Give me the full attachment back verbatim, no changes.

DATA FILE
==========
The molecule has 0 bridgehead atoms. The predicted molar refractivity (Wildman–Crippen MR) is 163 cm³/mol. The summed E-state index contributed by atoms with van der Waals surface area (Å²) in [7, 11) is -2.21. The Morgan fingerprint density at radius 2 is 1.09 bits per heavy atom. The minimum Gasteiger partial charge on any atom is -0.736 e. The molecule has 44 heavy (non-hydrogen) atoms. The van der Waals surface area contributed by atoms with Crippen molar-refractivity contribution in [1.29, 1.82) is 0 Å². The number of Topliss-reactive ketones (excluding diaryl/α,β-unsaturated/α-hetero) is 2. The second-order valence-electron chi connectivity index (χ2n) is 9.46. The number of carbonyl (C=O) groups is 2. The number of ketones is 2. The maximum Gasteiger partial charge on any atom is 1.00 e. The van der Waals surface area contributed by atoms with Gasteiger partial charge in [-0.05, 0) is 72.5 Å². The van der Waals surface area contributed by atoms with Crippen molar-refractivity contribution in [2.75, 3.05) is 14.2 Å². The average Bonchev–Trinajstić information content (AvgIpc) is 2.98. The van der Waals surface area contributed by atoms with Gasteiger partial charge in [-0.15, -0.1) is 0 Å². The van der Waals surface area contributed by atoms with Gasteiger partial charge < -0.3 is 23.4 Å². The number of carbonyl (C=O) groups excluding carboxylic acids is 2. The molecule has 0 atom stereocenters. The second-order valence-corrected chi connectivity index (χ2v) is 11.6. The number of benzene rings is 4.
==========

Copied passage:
The molecule has 0 bridgehead atoms. The predicted molar refractivity (Wildman–Crippen MR) is 163 cm³/mol. The summed E-state index contributed by atoms with van der Waals surface area (Å²) in [7, 11) is -2.21. The Morgan fingerprint density at radius 2 is 1.09 bits per heavy atom. The minimum Gasteiger partial charge on any atom is -0.736 e. The molecule has 44 heavy (non-hydrogen) atoms. The van der Waals surface area contributed by atoms with Crippen molar-refractivity contribution in [1.29, 1.82) is 0 Å². The number of Topliss-reactive ketones (excluding diaryl/α,β-unsaturated/α-hetero) is 2. The second-order valence-electron chi connectivity index (χ2n) is 9.46. The number of carbonyl (C=O) groups is 2. The number of ketones is 2. The maximum Gasteiger partial charge on any atom is 1.00 e. The van der Waals surface area contributed by atoms with Gasteiger partial charge in [-0.05, 0) is 72.5 Å². The van der Waals surface area contributed by atoms with Crippen molar-refractivity contribution in [2.75, 3.05) is 14.2 Å². The average Bonchev–Trinajstić information content (AvgIpc) is 2.98. The van der Waals surface area contributed by atoms with Gasteiger partial charge in [-0.15, -0.1) is 0 Å². The van der Waals surface area contributed by atoms with Gasteiger partial charge < -0.3 is 23.4 Å². The number of carbonyl (C=O) groups excluding carboxylic acids is 2. The molecule has 0 atom stereocenters. The second-order valence-corrected chi connectivity index (χ2v) is 11.6. The number of benzene rings is 4.